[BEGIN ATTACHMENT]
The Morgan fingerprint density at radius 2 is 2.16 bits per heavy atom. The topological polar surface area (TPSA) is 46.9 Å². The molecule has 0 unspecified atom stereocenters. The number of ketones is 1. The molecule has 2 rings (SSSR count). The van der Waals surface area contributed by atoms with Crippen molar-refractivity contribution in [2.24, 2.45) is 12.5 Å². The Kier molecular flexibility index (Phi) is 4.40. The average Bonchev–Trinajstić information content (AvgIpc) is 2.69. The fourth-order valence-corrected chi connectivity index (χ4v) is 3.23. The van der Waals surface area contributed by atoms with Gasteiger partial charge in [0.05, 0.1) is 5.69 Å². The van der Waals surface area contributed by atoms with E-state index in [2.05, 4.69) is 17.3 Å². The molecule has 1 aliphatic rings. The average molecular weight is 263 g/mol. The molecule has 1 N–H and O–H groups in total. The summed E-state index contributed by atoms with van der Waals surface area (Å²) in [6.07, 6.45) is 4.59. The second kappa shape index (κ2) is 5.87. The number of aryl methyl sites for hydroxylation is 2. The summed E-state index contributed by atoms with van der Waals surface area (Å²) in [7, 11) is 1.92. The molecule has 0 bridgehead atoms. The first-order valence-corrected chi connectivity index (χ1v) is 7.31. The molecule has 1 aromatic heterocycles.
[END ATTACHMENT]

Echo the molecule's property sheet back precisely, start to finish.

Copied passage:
The Morgan fingerprint density at radius 2 is 2.16 bits per heavy atom. The topological polar surface area (TPSA) is 46.9 Å². The molecule has 0 unspecified atom stereocenters. The number of ketones is 1. The molecule has 2 rings (SSSR count). The van der Waals surface area contributed by atoms with Crippen molar-refractivity contribution in [2.24, 2.45) is 12.5 Å². The Kier molecular flexibility index (Phi) is 4.40. The average Bonchev–Trinajstić information content (AvgIpc) is 2.69. The fourth-order valence-corrected chi connectivity index (χ4v) is 3.23. The van der Waals surface area contributed by atoms with Gasteiger partial charge in [0.05, 0.1) is 5.69 Å². The van der Waals surface area contributed by atoms with E-state index in [2.05, 4.69) is 17.3 Å². The molecule has 1 aliphatic rings. The average molecular weight is 263 g/mol. The molecule has 1 N–H and O–H groups in total. The summed E-state index contributed by atoms with van der Waals surface area (Å²) in [6.07, 6.45) is 4.59. The second kappa shape index (κ2) is 5.87. The number of aryl methyl sites for hydroxylation is 2. The summed E-state index contributed by atoms with van der Waals surface area (Å²) in [7, 11) is 1.92. The molecule has 0 bridgehead atoms. The first-order valence-corrected chi connectivity index (χ1v) is 7.31. The molecule has 1 aromatic heterocycles.